McCulley v. Brooks & Co.

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Justia Opinion Summary

The Supreme Court held that a general appearance after the entry of a final judgment that is void ab initio because of the absence of personal jurisdiction does not, by itself, convert the prior void judgment into a valid one.

A landlord obtained a default judgment against a commercial tenant and its guarantor for unpaid rent. The judgment was void as to the guarantor because the landlord failed properly to serve the complaint on him. The circuit court, however, found that the guarantor had entered a general appearance during post-judgment enforcement proceedings and thereby waived any objection to the validity of the default judgment. The Supreme Court reversed, holding that the circuit court erred in denying the guarantor’s motion to vacate the default judgment because the judgment was void as to the guarantor.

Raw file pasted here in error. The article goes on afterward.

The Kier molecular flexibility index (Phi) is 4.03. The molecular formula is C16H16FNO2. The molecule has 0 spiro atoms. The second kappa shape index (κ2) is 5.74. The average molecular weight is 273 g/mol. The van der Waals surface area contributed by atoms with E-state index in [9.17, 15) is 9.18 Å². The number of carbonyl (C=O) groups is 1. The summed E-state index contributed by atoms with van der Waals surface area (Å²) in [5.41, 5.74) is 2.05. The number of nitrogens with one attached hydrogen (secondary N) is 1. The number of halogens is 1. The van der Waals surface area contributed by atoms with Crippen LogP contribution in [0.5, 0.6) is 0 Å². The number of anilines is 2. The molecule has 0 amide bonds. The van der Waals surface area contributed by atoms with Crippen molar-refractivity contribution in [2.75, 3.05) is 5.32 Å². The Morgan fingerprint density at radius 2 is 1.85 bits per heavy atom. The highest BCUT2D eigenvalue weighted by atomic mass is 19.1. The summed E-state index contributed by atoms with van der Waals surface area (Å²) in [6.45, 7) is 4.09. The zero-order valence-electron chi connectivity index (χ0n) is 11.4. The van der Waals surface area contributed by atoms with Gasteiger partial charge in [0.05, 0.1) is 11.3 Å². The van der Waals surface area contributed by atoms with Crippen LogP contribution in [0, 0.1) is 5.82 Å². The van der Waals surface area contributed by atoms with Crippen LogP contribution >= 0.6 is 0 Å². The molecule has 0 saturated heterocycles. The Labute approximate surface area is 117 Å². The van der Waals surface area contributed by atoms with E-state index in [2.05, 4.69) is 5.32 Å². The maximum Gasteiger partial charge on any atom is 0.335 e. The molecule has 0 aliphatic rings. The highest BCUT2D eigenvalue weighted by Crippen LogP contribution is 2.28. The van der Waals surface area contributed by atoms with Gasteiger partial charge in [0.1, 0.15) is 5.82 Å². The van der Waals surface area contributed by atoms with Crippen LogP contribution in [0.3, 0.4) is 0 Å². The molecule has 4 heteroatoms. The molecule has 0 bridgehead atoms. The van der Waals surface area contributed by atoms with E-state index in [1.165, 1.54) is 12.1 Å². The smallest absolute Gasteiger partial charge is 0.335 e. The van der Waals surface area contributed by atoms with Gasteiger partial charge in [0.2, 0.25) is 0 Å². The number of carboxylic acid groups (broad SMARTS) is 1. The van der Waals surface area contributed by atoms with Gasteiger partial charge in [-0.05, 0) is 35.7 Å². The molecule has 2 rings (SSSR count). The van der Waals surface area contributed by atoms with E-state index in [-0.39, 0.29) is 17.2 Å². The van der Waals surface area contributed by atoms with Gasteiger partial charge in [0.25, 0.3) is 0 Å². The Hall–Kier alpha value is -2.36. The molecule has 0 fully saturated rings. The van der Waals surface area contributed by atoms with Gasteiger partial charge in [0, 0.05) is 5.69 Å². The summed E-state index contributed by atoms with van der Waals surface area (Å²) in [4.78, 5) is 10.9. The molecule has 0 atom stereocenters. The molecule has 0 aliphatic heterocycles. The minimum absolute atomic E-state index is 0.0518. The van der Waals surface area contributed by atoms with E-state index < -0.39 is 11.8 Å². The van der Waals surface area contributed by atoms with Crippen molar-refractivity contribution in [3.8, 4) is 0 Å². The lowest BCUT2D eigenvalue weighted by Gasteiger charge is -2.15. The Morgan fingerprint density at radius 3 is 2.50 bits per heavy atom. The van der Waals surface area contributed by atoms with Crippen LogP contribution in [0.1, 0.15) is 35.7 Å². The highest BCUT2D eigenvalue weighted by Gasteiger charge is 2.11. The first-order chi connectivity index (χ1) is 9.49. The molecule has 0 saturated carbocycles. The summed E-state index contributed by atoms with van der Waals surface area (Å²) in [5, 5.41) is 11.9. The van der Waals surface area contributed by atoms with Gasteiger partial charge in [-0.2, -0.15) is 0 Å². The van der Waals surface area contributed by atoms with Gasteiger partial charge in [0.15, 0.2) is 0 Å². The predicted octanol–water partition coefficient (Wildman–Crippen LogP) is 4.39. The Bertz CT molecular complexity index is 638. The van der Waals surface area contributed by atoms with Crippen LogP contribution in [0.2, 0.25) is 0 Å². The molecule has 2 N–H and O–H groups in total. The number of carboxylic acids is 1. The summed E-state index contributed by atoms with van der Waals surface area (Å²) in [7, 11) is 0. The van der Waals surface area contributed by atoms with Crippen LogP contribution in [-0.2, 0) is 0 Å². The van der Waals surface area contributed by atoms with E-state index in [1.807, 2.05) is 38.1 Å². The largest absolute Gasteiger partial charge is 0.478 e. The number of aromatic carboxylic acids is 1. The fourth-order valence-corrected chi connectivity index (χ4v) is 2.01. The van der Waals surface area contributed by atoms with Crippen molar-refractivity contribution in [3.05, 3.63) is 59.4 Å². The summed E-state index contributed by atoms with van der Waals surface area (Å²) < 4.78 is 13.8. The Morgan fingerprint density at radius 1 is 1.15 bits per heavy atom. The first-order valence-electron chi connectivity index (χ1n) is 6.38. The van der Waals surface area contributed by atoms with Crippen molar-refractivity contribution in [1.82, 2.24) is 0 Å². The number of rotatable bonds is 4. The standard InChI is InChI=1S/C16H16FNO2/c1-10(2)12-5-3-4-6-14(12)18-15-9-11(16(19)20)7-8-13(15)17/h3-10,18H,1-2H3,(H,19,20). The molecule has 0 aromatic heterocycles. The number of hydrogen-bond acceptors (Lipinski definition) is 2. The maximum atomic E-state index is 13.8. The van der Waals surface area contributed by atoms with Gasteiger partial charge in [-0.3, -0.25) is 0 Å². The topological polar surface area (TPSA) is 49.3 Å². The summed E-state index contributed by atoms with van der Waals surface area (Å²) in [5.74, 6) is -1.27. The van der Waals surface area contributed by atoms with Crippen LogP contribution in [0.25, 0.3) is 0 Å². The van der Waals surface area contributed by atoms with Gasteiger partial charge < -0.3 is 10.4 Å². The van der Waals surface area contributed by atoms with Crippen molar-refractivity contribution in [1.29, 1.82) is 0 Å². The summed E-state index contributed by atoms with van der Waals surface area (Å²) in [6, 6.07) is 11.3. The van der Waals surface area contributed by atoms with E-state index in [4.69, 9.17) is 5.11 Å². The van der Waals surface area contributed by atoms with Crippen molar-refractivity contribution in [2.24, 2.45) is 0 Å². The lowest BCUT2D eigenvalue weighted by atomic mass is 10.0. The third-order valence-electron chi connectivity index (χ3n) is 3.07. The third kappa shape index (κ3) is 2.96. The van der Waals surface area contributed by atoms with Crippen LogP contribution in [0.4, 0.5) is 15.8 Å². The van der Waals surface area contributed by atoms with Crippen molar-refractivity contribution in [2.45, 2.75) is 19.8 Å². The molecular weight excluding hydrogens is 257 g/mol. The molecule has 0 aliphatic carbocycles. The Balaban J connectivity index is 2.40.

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PRESENT: All the Justices COLIN McCULLEY OPINION BY JUSTICE D. ARTHUR KELSEY JULY 19, 2018 v. Record No. 171117 BROOKS & CO. GENERAL CONTRACTORS, INC. FROM THE CIRCUIT COURT OF THE CITY OF RICHMOND W. Reilly Marchant, Judge In this case, a landlord obtained a default judgment against a commercial tenant and its guarantor for unpaid rent. The judgment was void as to the guarantor, however, because the landlord failed to properly serve the complaint on him. Despite this fact, the circuit court found that the guarantor had entered a general appearance during post-judgment enforcement proceedings and thereby had waived any objection to the validity of the default judgment. We disagree and reverse. I. In 2013, Brooks & Co. General Contractors, Inc. (“Brooks & Co.”) leased office and warehouse space to Plastic Lumber & Outdoor, LLC (“Plastic Lumber”). Colin McCulley personally guaranteed Plastic Lumber’s lease obligations. In May 2016, Brooks & Co. filed a complaint against Plastic Lumber and McCulley for unpaid rent, utilities, late fees, interest, and attorney fees and costs. Brooks & Co. served process on McCulley by posting it to his front door pursuant to Code § 8.01-296(2)(b), see J.A. at 68, but the record fails to demonstrate that Brooks & Co. followed the additional requirements of that statute to mail a copy of the process to McCulley 10 days before obtaining a default judgment and to file a certificate of mailing in the circuit court clerk’s office, see id. at 95. After neither Plastic Lumber nor McCulley filed responsive pleadings, Brooks & Co. obtained a default judgment against both defendants. The circuit court entered the default judgment on July 7, 2016. On August 24, 2016, the circuit court clerk issued a summons commanding McCulley to appear before a commissioner in chancery on September 15 to answer debtor’s interrogatories. McCulley’s counsel thereafter contacted the commissioner and successfully requested that the date be rescheduled to September 27. On September 19, McCulley filed a motion to vacate the default judgment in the circuit court, the first sentence of which reads: COMES NOW COLIN MCCULLEY by counsel, MAKING A SPECIAL APPEARANCE FOR THE SOLE PURPOSE OF CONTESTING THIS COURT’S EXERCISE OF PERSONAL JURISDICATION [sic] BUT NOT OTHERWISE SUBMITTING TO THE COURT’S PERSONAL JURISDICATION [sic], pursuant to Virginia Code § 8.01-428(A) and respectfully prays that this Honorable Court will vacate the Default Judgment . . . as the same is a void judgment. Id. at 65. The motion asserted that Brooks & Co. had failed to properly serve the complaint, thereby depriving the circuit court of personal jurisdiction over McCulley, and that the default judgment was therefore void. See id. at 65-67. McCulley concluded his motion by reiterating that he had “made this SPECIAL APPEARANCE for the sole purpose of contesting this Court’s exercise of personal jurisdiction over him.” Id. at 67. Brooks & Co. did not file any written response to the motion and later made no claim that its attempted service of process was valid. At some point prior to September 27, 2016, McCulley’s counsel advised opposing counsel that he would ask the commissioner to stay the debtor’s interrogatories until the circuit court had an opportunity to rule on his motion to vacate the default judgment. See id. at 85, 90. On September 26, the day before the rescheduled meeting at the commissioner’s office, Brooks & Co.’s counsel emailed his response: “There is no legal basis on which to stay the interrogatories, as such, I would object to the seeking of any stay of collection proceedings, as 2 the judgment is final.” Id. at 90. A later email from Brooks & Co.’s counsel to the commissioner confirmed that McCulley had made the stay request and that the commissioner had ultimately rejected it. See id. at 91-92. The debtor’s-interrogatory proceedings continued for several months. After an order of production directed to McCulley went unanswered, Brooks & Co.’s counsel requested that the commissioner issue a show-cause order demanding compliance upon penalty of being held in contempt. See id. The commissioner responded by instructing the parties that “[a]ny enforcement action would have to come from the Circuit Court.” Id. at 92. He advised them to present the enforcement request “at the same time as the Motion to Vacate [was] heard” in the circuit court. Id. The circuit court conducted a hearing on McCulley’s motion to vacate and ruled that the “initial service” of process on him “was defective” but that “McCulley waived any objection to this defect in service by making a general appearance in this case through his post-judgment participation in Debtor’s Interrogatories.” Id. at 95. The court’s letter opinion, incorporated by reference into its final order, held that a general appearance during enforcement proceedings on a final judgment could effectively waive any claim that the judgment was void ab initio. See id. at 78-82. II. On appeal, Brooks & Co. concedes that it failed to certify that it had satisfied the mailing requirement of Code § 8.01-296(2)(b). 1 The only issue before us is whether McCulley waived 1 See Oral Argument Audio at 15:58 to 16:17, 21:01 to 21:17. Failure to satisfy the mailing and certificate requirements of Code § 8.01-296(2)(b) renders any default judgment obtained void for lack of personal jurisdiction. See National Tr. for Historic Pres. v. 1750 K Inv. P’ship, 100 F.R.D. 483, 485-86 (E.D. Va. 1984), aff’d sub nom. Fisher v. Beauchamp, 755 F.2d 927 (4th Cir. 1985) (unpublished table decision), and aff’d, 755 F.2d 929 (4th Cir. 1985) 3 his right to challenge the default judgment as void ab initio by participating in the debtor’sinterrogatory proceedings. McCulley argues that he did not waive that right. We agree. A. GENERAL-APPEARANCE WAIVER “It is elementary that one is not bound by a judgment in personam resulting from litigation . . . to which he has not been made a party by service of process.” Zenith Radio Corp. v. Hazeltine Research, Inc., 395 U.S. 100, 110 (1969). “The consistent constitutional rule has been that a court has no power to adjudicate a personal claim or obligation unless it has jurisdiction over the person of the defendant.” Id. Consequently, “a judgment against a party not before the court in any way will be as utterly void as though the court had undertaken to act when the subject-matter was not within its cognizance,” Blanton v. Carroll, 86 Va. 539, 541, 10 S.E. 329, 329 (1889), “and may be so treated in any proceeding, direct or collateral,” Finkel Outdoor Prods., Inc. v. Bell, 205 Va. 927, 931, 140 S.E.2d 695, 698 (1965) (quoting Martin P. Burks, Common Law and Statutory Pleading and Practice § 353, at 667-68 (T. Munford Boyd ed., 4th ed. 1952)). 2 (unpublished table decision); 1 Charles E. Friend & Kent Sinclair, Friend’s Virginia Pleading and Practice § 4.03[1][a][ii][B], at 4-25 n.119 (3d ed. 2017). Thus, this case does not present a defect in service of process that renders such service merely voidable, rather than void. See generally Johnston v. Pearson, 121 Va. 453, 456, 93 S.E. 640, 641 (1917) (distinguishing between process that is absolutely void and process that is merely voidable); 1 A.C. Freeman, A Treatise on the Law of Judgments §§ 341-42, at 691-98 (Edward W. Tuttle ed., 5th rev. ed. 1925) (same); Kent Sinclair & Leigh B. Middleditch, Jr., Virginia Civil Procedure § 7.11, at 67172 (6th ed. 2014) (same). 2 See also O’Connell v. Bean, 263 Va. 176, 178-80, 556 S.E.2d 741, 742 (2002); Glumina Bank v. D.C. Diamond Corp., 259 Va. 312, 316, 527 S.E.2d 775, 777 (2000); Dennis v. Jones, 240 Va. 12, 16-19, 393 S.E.2d 390, 392-94 (1990); Khatchi v. Landmark Rest. Assocs., Inc., 237 Va. 139, 142-43, 375 S.E.2d 743, 744-45 (1989); Slaughter v. Commonwealth, 222 Va. 787, 791-93, 284 S.E.2d 824, 826-27 (1981); Beck v. Semones’ Adm’r, 145 Va. 429, 441, 446, 134 S.E. 677, 680, 682 (1926); Brenham v. Smith, 120 Va. 30, 34-35, 90 S.E. 657, 658 (1916); Wilcher v. Robertson, 78 Va. 602, 616 (1884). See generally Sinclair & Middleditch, supra note 1, § 11.4[H], at 849, 856 (“Of course, if service of process was not properly performed, in most instances the judgment will be void and relief could be obtained, before and after the expiration 4 In this context, we mean void ab initio and thus “ex vi termini, a nullity,” Ferguson’s Adm’r v. Teel, 82 Va. 690, 696 (1886), not merely voidable, see Singh v. Mooney, 261 Va. 48, 51-52, 541 S.E.2d 549, 551 (2001) (distinguishing between judgments that are void ab initio and those that are merely voidable); 1 Henry Campbell Black, A Treatise on the Law of Judgments Including the Doctrine of Res Judicata § 170, at 248-50 (2d ed. 1902) (same). We have held many times that a party making a general appearance prior to the entry of a final judgment waives any objection to the service of process by voluntarily submitting to the court’s jurisdiction over him. See, e.g., Lyren v. Ohr, 271 Va. 155, 159, 623 S.E.2d 883, 885 (2006) (“A general appearance ‘is a waiver of process, equivalent to personal service of process, and confers jurisdiction of the person on the court.’” (citation omitted)); New River Mineral Co. v. Painter, 100 Va. 507, 509, 42 S.E. 300, 301 (1902) (“It is a well-established rule of practice that by appearing to the action the defendant waives all defects in the process and in the service thereof.”); Atlantic & Danville R.R. v. Peake, 87 Va. 130, 140, 12 S.E. 348, 351 (1890) (reiterating the same “well-established rule”). We have never held, however, that a general appearance after the entry of a final judgment retroactively waives an objection to the court’s failure to obtain personal jurisdiction prior to the entry of the void judgment. 3 And for good reason: A mere general appearance after the entry of a void judgment is too little, too late, to save the judgment. Just as medicine may of the first 21 days after judgment, pursuant to the provisions of Code § 8.01-428. . . . Lack of personal jurisdiction through void service of process also results in a void judgment.”). 3 We have addressed the effect of an appearance post-judgment in the opposite context, in which a trial court has set aside the original default judgment. See Morotock Ins. v. Pankey, 91 Va. 259, 264, 267, 21 S.E. 487, 487-88 (1895). In that case, we stated in dicta that the “judgment by default had been rendered by the court, and, when set aside, the defendant appeared and pleaded to the [complaint], and it was therefore too late for it afterwards to say that it had not been regularly brought into court.” Id. at 267, 21 S.E. at 488; see also Harvey v. Skipwith, 57 Va. (16 Gratt.) 410, 414-15 (1863). 5 cure a sick man of a fatal disease but not revive him after his burial, a litigant can “cure” the absence of personal jurisdiction by making a general appearance prior to final judgment but cannot resurrect a void judgment thereafter. Many courts have adopted this logic; 4 some have not. 5 Agreeing with the former courts, we hold that a general appearance after the entry of a final judgment that is void ab initio because of the absence of personal jurisdiction does not, by itself, convert the prior void judgment into a valid one. Ruling otherwise, as one court succinctly put it, “defies logic and common sense.” Abarca v. Henry L. Hanson, Inc., 738 P.2d 519, 520 (N.M. Ct. App. 1987). 4 See First Merit Bank, N.A. v. Wood, C.A. No. 09CA009586, 2010 Ohio App. LEXIS 1131, at **4-5 (Ohio Ct. App. Mar. 21, 2010) (unpublished) (holding that a post-judgment appearance at a debtor’s examination “cannot be equated with an appearance at the actual proceeding that resulted in the judgment itself” and thus did not constitute a waiver of the jurisdictional argument); Heaston v. Austin, 176 N.W.2d 309, 313 (Wis. 1970) (stating that defendant’s appearance before the court’s commissioner a year and a half after default judgment did not waive his objection to personal jurisdiction); see also, e.g., In re the Marriage of Smith, 185 Cal. Rptr. 411, 413-18 (Cal. Ct. App. 1982); Brown v. Amen, 364 P.2d 735, 737 (Colo. 1961); G.L. v. D.L., No. CAAP-15-0000485, 2017 Haw. App. LEXIS 468, at *13-14 (Haw. Ct. App. Nov. 22, 2017) (unpublished); BAC Home Loans Serv’g, LP v. Mitchell, 6 N.E.3d 162, 167-71 (Ill. 2014); Doyle v. Willcockson, 169 N.W. 241, 244 (Iowa 1918); Cabinet for Health & Family Servs. ex rel. T.S. v. E.S.S., No. 2006-CA-000720-ME, 2007 Ky. App. Unpub. LEXIS 1223, at *3-6 (Ky. Ct. App. Apr. 6, 2007); Hill Behan Lumber Co. v. Bankhead, 884 S.W.2d 318, 323 (Mo. Ct. App. 1994); Miller v. Steichen, 682 N.W.2d 702, 707 (Neb. 2004); Sawyer v. Sugarless Shops, Inc., 792 P.2d 14, 17 (Nev. 1990); Irving Tr. Co. v. Seltzer, 40 N.Y.S.2d 451, 456 (N.Y. App. Div. 1943); Dowd v. Johnson, 760 S.E.2d 79, 84 (N.C. Ct. App. 2014); Barnes v. Wells, 599 S.E.2d 585, 588-89 (N.C. Ct. App. 2004); Gallagher v. National Nonpartisan League, 205 N.W. 674, 675-76 (N.D. 1925); In the Interest of P. RJ E., 499 S.W.3d 571, 575 n.4 (Tex. App. 2016); Frazier v. Dikovitsky, 144 S.W.3d 146, 149-50 (Tex. App. 2004); Bulik v. Arrow Realty, Inc. of Racine, 434 N.W.2d 853, 855 (Wis. Ct. App. 1988). 5 We acknowledge, but reject, the view that a post-judgment general appearance, standing alone, is sufficient to waive any challenge to a void judgment based on service of process and to retroactively validate the judgment. See, e.g., Aetna Ins. v. Earnest, 112 So. 145, 145 (Ala. 1927); Scott-Lubin v. Lubin, 49 So. 3d 838, 840-41 (Fla. Dist. Ct. App. 2010); Rogers v. McCord-Collins Mercantile Co., 91 P. 864, 865-66 (Okla. 1907). 6 B. RATIFICATION — EQUITABLE ESTOPPEL While a mere general appearance, by itself, is not enough to retroactively validate a judgment that is void for lack of personal jurisdiction as a result of defective service, it is possible for a litigant to forfeit the right to make that challenge to the judgment. Under the prevailing view, outlined in the Restatement (Second) of Judgments § 66 (1982), a challenge to an “invalid” default judgment, raised for the first time after entry of the judgment, should be denied if (1) the challenger “had actual notice of the judgment” and ratified it by manifesting “an intention to treat the judgment as valid,” and (2) granting relief from the judgment “would impair another person’s substantial interest of reliance on the judgment.” 6 The Restatement recognizes “[t]he apparent anomaly of thus according a ‘void’ judgment the dispositive effect of a valid judgment” but correctly reframes the issue, not as whether a court can resuscitate a void judgment, but rather, whether a court can equitably estop a challenger from asserting the voidness of the judgment in the first place because of a “contract or concord, express or implied,” that adopts the judgment “as a consensual resolution of the parties’ rights.” Id. cmt. a. This view does not appear to be an innovation by the Restatement authors, as sometimes seems to be the case, 7 but rather a historical recognition that “[i]n an earlier era, when 6 The very existence of this Restatement provision, with its two rigorous requirements for denying relief, necessarily presupposes that a mere general appearance is insufficient to retroactively validate a void judgment. 7 See The American Law Institute, Capturing the Voice of the American Law Institute: A Handbook for ALI Reporters and Those Who Review Their Work 4-11 (2015) (describing “the two impulses at the heart of the Restatement process” as “the impulse to recapitulate the law as it presently exists and the impulse to reformulate it, thereby rendering it clearer and more coherent while subtly transforming it in the process” and instructing Reporters that they may decline to adopt the majority rule and “propose the better rule and provide the rationale for choosing it” (emphases added)); Geoffrey C. Hazard, Jr., Foreword to Restatement (Third) of Torts: Products Liability XVI (1998) (noting that the third Restatement of Torts “of course ‘goes beyond the law’ as the law otherwise would stand”); Herbert Wechsler, The Course of the Restatements, 55 A.B.A. J. 147, 149-51 (1969) (rejecting, as the director of the ALI, the “too simple . . . antithesis 7 law and equity were separately administered, it was possible to say that the judgment remained ‘void’ but that relief would be denied as a matter of the independent jurisprudence of equity.” Id. “As the Restatement points out, the theory is not that a void judgment has somehow become valid, as such; rather, as a result of the parties’ conduct in connection with the judgment the judgement debtor is held estopped to assert that invalidity.” Katter v. Arkansas La. Gas Co., 765 F.2d 730, 734 n.8 (8th Cir. 1985); see also Lee v. Graber, 462 P.2d 492, 495 (Colo. 1969) (“The doctrine of estoppel is not in direct conflict with the rule that a judgment rendered without jurisdiction is void. The purpose of the estoppel is not to give validity to a void decree, but to prevent a party, by reason of his conduct, from asserting the invalidity of such decree.”); Leedy v. Leedy, 399 S.W.3d 335, 340 (Tex. App. 2013) (“The application of estoppel in a particular case does not necessarily mean the judgment in question is thereby rendered valid; it simply means that the estopped party will not be heard to assert the judgment’s invalidity in order to avoid its provisions.”). The ratification concept of Restatement § 66 parallels historic principles of equitable estoppel. 8 In this context, equitable estoppel applies when a party “claim[s] that the court had no jurisdiction” or attempts “to discountenance the validity of its process” yet nonetheless “c[a]me between an affirmation of what the law is and one as to what it ought to be” and concluding that the Institute should “make clear . . . the areas in which it thinks renovation is in order”). 8 See Katter, 765 F.2d at 734 (stating that this section of the Restatement contains “principles essentially equivalent to those of equitable estoppel”). See generally 3 Freeman, supra note 1, §§ 1227-28, at 2552-56 (describing the authority of equity to “restrain the enforcement of a judgment because it is void,” particularly for lack of service); 3 John Norton Pomeroy, A Treatise on Equity Jurisprudence § 802, at 179-84 (Spencer W. Symons ed., 5th ed. 1994) (describing the historical development of the doctrine of equitable estoppel as an expansion upon common-law estoppel); Christopher G. Tiedeman, A Treatise on Equity Jurisprudence § 106, at 135-36 (1893) (same). 8 into court and sought and obtained relief through proceedings regularly had therein” and thus “submit[ted] himself to the jurisdiction, and receive[d] benefits from its judgments.” 3 Joseph Story, Commentaries on Equity Jurisprudence as Administered in England and America § 2020, at 581 (W.H. Lyon, Jr. ed., 14th ed. 1918). 9 We need not expressly adopt or reject the Restatement’s view, however, because neither of its two prerequisites is present in this case. First, McCulley never “manifested an intention to treat the judgment as valid,” Restatement (Second) of Judgments § 66, at any point before or after filing his motion to vacate. The motion to vacate expressly denied that McCulley was making a general appearance and stated that he was appearing specially to challenge the validity of the default judgment. See J.A. at 65-67. Brooks & Co. emphasizes the fact that McCulley contacted the commissioner in chancery before filing the motion to vacate in a successful effort to reschedule the initial date for the debtor’s interrogatories. 10 That action, however, did not 9 See also Insurance Corp. of Ir. v. Compagnie des Bauxites de Guinee, 456 U.S. 694, 704 (1982) (“In sum, the requirement of personal jurisdiction may be intentionally waived, or for various reasons a defendant may be estopped from raising the issue.”); Davis v. Wakelee, 156 U.S. 680, 691-92 (1895) (finding appellant estopped from raising his personal-jurisdiction defense because “[h]e obtained an order which he could only have obtained upon the theory that the judgment was valid”); Turner v. Turner, 473 S.W.3d 257, 279-84 (Tenn. 2015) (concluding that the Restatement model “provides a sensible and balanced definition of the exceptional circumstances which justify denying relief from a default judgment that is void for lack of personal jurisdiction”). Cf. Hiatt v. Tompkins, 176 Va. 82, 87-88, 10 S.E.2d 489, 491 (1940) (stating that, “even if the process was void, appellants were estopped to challenge the validity of the proceedings” because they had consented to the appointment of the special commissioner who made a private sale of the land, arranged to repurchase it from the party to whom the commissioner had sold it, and accepted the proceeds remaining after the payment of debts and legal costs). 10 Brooks & Co. relies upon Shepherd v. Starbuck, which noted in dicta (quoting Judge Burks) that making a “motion for a continuance” constitutes a general appearance waiving defects in the process. 118 Va. 682, 684, 88 S.E. 59, 60 (1916) (citation omitted). The leading case on this point, New River Mineral Co., treated a defendant’s appearance and consent to a motion for a continuance as a general appearance that waived defects in the process. See 100 Va. at 509, 42 S.E. at 301. But in that case, the appearance and consent to the continuance occurred before the final judgment. See id. No Virginia case has held that either filing or 9 manifest an intention to accept the validity of the default judgment or even hint at an intention to do so. 11 An “express reference to the judgment” is insufficient to prove a manifest intention without a similarly clear “acknowledgement of its validity.” Restatement (Second) of Judgments § 66 reporter’s note to cmt. b. This conclusion follows from the unique nature of the equitableestoppel rationale: The essential point is that parties to a dispute may resolve it not only by adjudication but by contract or concord, express or implied by conduct giving rise to an estoppel. Such a concord may be reached not only by direct communication with that purpose in view, but also by manifestation of intention concerning the matter in dispute. A judgment purporting to determine the rights of the parties, though lacking effect of its own force because of invalidity, can thus be adopted as a consensual resolution of the parties’ rights. The party who obtained the judgment expresses his assent to the terms by obtaining the judgment; the other party expresses adherence by some act following the judgment in which the judgment is recognized as determinative. Id. cmt. a; see also id. cmt. b (explaining that, absent equitable reasons justifying estoppel, “silence is not a manifestation of assent” and that “[i]t is not enough that the person against whom the judgment was rendered simply failed to take action to attack the judgment or to protest the fact that it had been rendered”); 3 Story, supra, § 2023, at 582-83 (“For an estoppel to arise from silence, the person upon whom the duty to speak rests must have an opportunity to speak, consenting to a motion for a continuance after the entry of a concededly void judgment implicitly waives the right to challenge that judgment. 11 We thus need not address the impact, if any, of Code § 8.01-277.1(A), which lists, as examples of a general appearance, filing certain pleadings or “[c]onducting discovery” on the merits of the dispute, “[s]eeking a ruling on the merits of the case,” as well as “[a]ctively participating in proceedings related to determining the merits of the case.” Nor must we address Code § 8.01-277.1(B)(1)-(2), which states: “A person does not waive any objection to personal jurisdiction or defective process if he engages in conduct unrelated to adjudicating the merits of the case, including, but not limited to: 1. Requesting or agreeing to an extension of time; 2. Agreeing to a scheduling order . . . .” 10 and knowledge of the circumstances requiring him to speak. In other words, his silence must amount to bad faith; and that, of course, cannot be predicated of silence in regard to a transaction of which one has no knowledge or means of knowledge.”). Nor does this case satisfy the Restatement’s second prerequisite. Nothing in the record indicates that granting the motion to vacate “would impair another person’s substantial interest of reliance on the judgment.” Restatement (Second) of Judgments § 66. There has been no partial enforcement of the void judgment, no sale of debtor assets to others, no seizure of bank accounts or assets, or the like. Our declaration that the default judgment against McCulley is void will affect no third party. The contest appears to be entirely limited to the original parties to the lease dispute. We thus see neither “property interests, interests in status, or interest in repose from legal controversy,” nor any other “interests of reliance,” id. cmt. c, that would serve to preclude a challenge to this void judgment. 12 III. In sum, the circuit court erred in denying McCulley’s motion to vacate the default judgment. Because the judgment was void as to McCulley, we enter final judgment declaring it so and vacate the judgment against him as well as all later orders seeking to enforce it. Reversed and final judgment. 12 We are aware of additional equitable considerations that some courts have relied upon to preclude a challenge to a judgment that is void for lack of personal jurisdiction based upon defective service of process. See generally 1 Freeman, supra note 1, § 265, at 529-32. We do not address, much less rule upon, these issues because Brooks & Co. does not assert them on appeal as a basis for affirmance. 11 JUSTICE McCULLOUGH, concurring. I join the majority’s opinion in full. I write separately, however, to highlight the fact that this case does not address, much less resolve, whether an appearance made prior to the entry of judgment before someone who is not a judge constitutes a general appearance that waives any defect in personal jurisdiction. A variety of institutional actors perform valuable functions that assist the courts in handling cases, including clerks of court, mediators, commissioners of accounts, and commissioners in chancery. These actors occasionally perform their functions based on an informal local arrangement, or their role can stem from a statutorily sanctioned delegation of judicial power. It may be that appearing before a person who is assisting the court in the dispatch of judicial business constitutes a general appearance that waives defects in personal jurisdiction, or it may be that the law treats such an appearance differently than an equivalent appearance before a court. A future case will have to answer that question. 12